• Reply 7 of 43
    lupalupa Posts: 202member
    Quote:

    Originally posted by Anders

    And then there is this effect



    Where is that from?
  • Reply 9 of 43
    Well, in the spirit of open-minded scientific evaluation, an Intelligent Design class would have to look analytically and fastidiously at all the world's myths of creation.



    It would ask 'Is the moon really a shoe with red dust on it?' before counting out the myths of the /Xam-ka !ei of South Africa. Asking "what is the evidence that the antelope herds were made from drops of blood and fat?" would count out the myths of the hunter gatherers of present-day Lesotho.



    Is there any evidence that whales were made from pebbles? OK, this counts out the myths of the Inuktituk people of the Bering Straits.



    Does man share any genes with bamboo? Because this would help us to evaluate if there's any merit to the myths of the indigenous people of southern Taiwan.



    Is there any evidence that land was made by the scratching of a chicken brought down out of heaven by the Great Orisha Obatala, who also made men and women from clay from the banks of the River Oba in southern-central Nigeria. Do we have any clay genes? Are there still the vestigial fingerprints of this god on us?



    Is universal background radiation the still-sounding 'Om' uttered at the first instant of creation according to Hindu tradition? This would be good evidence that Hindus have it right, and we can look for evidence of the giant turtle and the poison that Siva sucked from the swirling oceans.



    And then we can discount them all and uphold the self-evident truth of the Bible. Women have an extra rib. It stands to reason.
  • Reply 10 of 43




    First, the basics - the table of elements pictured above is an IUPAC (International Union of Pure and Applied Chemistry) table.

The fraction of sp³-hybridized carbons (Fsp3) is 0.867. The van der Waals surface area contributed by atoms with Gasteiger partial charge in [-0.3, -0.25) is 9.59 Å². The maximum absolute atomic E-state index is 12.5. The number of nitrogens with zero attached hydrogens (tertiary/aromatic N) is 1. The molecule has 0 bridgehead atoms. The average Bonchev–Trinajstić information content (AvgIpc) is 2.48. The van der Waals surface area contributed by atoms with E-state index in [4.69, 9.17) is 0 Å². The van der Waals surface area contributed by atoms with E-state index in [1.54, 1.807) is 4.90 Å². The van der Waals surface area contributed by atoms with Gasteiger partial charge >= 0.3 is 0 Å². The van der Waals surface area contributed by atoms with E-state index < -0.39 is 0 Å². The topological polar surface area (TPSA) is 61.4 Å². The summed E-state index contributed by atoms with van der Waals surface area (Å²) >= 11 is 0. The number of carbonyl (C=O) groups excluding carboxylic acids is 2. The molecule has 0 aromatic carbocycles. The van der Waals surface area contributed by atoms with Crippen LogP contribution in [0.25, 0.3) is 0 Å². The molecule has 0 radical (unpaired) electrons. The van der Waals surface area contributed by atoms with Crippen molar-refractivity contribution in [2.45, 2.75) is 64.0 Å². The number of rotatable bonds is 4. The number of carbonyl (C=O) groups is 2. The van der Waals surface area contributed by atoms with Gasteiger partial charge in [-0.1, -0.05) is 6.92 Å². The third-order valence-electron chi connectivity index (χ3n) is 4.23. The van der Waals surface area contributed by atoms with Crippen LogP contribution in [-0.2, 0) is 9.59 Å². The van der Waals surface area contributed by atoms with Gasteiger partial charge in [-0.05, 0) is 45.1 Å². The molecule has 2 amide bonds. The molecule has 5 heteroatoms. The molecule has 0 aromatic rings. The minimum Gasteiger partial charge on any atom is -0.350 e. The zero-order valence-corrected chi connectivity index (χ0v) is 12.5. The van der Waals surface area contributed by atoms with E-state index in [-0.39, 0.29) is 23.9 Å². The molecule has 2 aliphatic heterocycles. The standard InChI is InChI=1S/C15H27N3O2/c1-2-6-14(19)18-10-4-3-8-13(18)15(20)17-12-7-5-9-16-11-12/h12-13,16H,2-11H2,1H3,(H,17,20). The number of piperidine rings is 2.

Mendeleyev table is different as it group the elements of the first major 8 columns together. And there is a reason for it, but that is another story.



    Second - it helps to know the theory before one goes to argue and apply it to real life. Most people who argue about this don't know it.



    Third - theory of evolution, as developed by Darwin, has been refined and augmented by great many elements such as chaotic elements of evolution (such as Markov's prety-preditor models), an entire field of molecular evolution describing evolution of biochemical pathways, etc... so that the evolution taught in schools is a simplification that is makes the concept accessible to kids. After all we don't start physics by teaching the true kinematics equations with realtivistic and quantum corrections. We teach them simple classical newton's laws because you have to start somewhere.

    So there is no need to argue whether kids in school are being taught a lie... they're, but only because human mind can only grasp certain amount of material at a time.



    Fourth - Can evolution explain everything in the recorded history? We don't know. In particular we don't know because, in many cases, we don't know whether our historical evidence is accurate and is taken in proper context. Regardless of the reason, these arguments are so high level that it is silly to touch them unless you're a world's expert on evolution.



    Fifth - Intelligent design, as it stands today, does not follow the scientific method if inquiry. Thus it is, by definition, not a science.



    The end!
  • Reply 11 of 43
    You know, I was kind of hoping that someone from the ID camp might chime in on this as I suspect that many IDers believe that the vast amount of existing ID propoganda constitutes a curriculum.



    I was anticipating that you would get the standard arguments-



    Argument of incredulity (Evolution is just too hard to believe)

    Argument to ignorance (You can't prove ID isn't true)

    God of Gaps Argument (Look at all the stuff Evolution theory hasn't explained yet).

    Strawman (Evolutoin predicts 747s would just come together out of nowhere)